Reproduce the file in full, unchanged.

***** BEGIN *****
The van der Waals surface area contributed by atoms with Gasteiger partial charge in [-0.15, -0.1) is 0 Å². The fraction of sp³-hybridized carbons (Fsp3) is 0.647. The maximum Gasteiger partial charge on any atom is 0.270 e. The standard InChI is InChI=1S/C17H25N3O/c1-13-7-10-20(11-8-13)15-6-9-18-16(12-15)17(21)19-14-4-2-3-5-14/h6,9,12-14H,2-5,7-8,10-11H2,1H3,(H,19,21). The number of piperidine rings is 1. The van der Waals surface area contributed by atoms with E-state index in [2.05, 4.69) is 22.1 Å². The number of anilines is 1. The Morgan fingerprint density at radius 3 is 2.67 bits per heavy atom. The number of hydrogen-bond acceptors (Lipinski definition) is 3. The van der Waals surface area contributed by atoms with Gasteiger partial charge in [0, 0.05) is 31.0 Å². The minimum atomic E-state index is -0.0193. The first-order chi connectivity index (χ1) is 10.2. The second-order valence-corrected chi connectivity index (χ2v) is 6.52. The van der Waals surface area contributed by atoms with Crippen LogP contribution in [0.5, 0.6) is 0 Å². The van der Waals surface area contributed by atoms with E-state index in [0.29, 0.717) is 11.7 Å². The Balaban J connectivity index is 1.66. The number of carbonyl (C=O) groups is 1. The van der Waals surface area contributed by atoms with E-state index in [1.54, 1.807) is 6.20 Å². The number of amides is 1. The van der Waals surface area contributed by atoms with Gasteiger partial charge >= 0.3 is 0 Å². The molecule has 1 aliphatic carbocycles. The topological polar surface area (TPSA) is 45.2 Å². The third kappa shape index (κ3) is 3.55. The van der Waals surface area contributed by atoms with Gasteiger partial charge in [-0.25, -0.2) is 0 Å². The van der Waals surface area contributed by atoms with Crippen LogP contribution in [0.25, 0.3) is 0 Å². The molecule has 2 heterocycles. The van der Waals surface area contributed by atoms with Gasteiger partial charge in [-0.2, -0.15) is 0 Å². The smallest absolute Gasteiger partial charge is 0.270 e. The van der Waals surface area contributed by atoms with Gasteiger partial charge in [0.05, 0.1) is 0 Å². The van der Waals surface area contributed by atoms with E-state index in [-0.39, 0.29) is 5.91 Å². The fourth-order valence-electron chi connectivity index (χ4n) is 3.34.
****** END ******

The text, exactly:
The van der Waals surface area contributed by atoms with Gasteiger partial charge in [-0.15, -0.1) is 0 Å². The fraction of sp³-hybridized carbons (Fsp3) is 0.647. The maximum Gasteiger partial charge on any atom is 0.270 e. The standard InChI is InChI=1S/C17H25N3O/c1-13-7-10-20(11-8-13)15-6-9-18-16(12-15)17(21)19-14-4-2-3-5-14/h6,9,12-14H,2-5,7-8,10-11H2,1H3,(H,19,21). The number of piperidine rings is 1. The van der Waals surface area contributed by atoms with E-state index in [2.05, 4.69) is 22.1 Å². The number of anilines is 1. The Morgan fingerprint density at radius 3 is 2.67 bits per heavy atom. The number of hydrogen-bond acceptors (Lipinski definition) is 3. The van der Waals surface area contributed by atoms with Gasteiger partial charge in [0, 0.05) is 31.0 Å². The minimum atomic E-state index is -0.0193. The first-order chi connectivity index (χ1) is 10.2. The second-order valence-corrected chi connectivity index (χ2v) is 6.52. The van der Waals surface area contributed by atoms with Crippen LogP contribution in [0.5, 0.6) is 0 Å². The van der Waals surface area contributed by atoms with E-state index in [0.29, 0.717) is 11.7 Å². The Balaban J connectivity index is 1.66. The number of carbonyl (C=O) groups is 1. The van der Waals surface area contributed by atoms with E-state index in [1.54, 1.807) is 6.20 Å². The number of amides is 1. The van der Waals surface area contributed by atoms with Gasteiger partial charge >= 0.3 is 0 Å². The molecule has 1 aliphatic carbocycles. The topological polar surface area (TPSA) is 45.2 Å². The third kappa shape index (κ3) is 3.55. The van der Waals surface area contributed by atoms with Gasteiger partial charge in [-0.25, -0.2) is 0 Å². The van der Waals surface area contributed by atoms with Crippen LogP contribution in [0.25, 0.3) is 0 Å². The molecule has 2 heterocycles. The van der Waals surface area contributed by atoms with Gasteiger partial charge in [-0.2, -0.15) is 0 Å². The smallest absolute Gasteiger partial charge is 0.270 e. The van der Waals surface area contributed by atoms with Gasteiger partial charge in [0.05, 0.1) is 0 Å². The van der Waals surface area contributed by atoms with E-state index in [-0.39, 0.29) is 5.91 Å². The fourth-order valence-electron chi connectivity index (χ4n) is 3.34.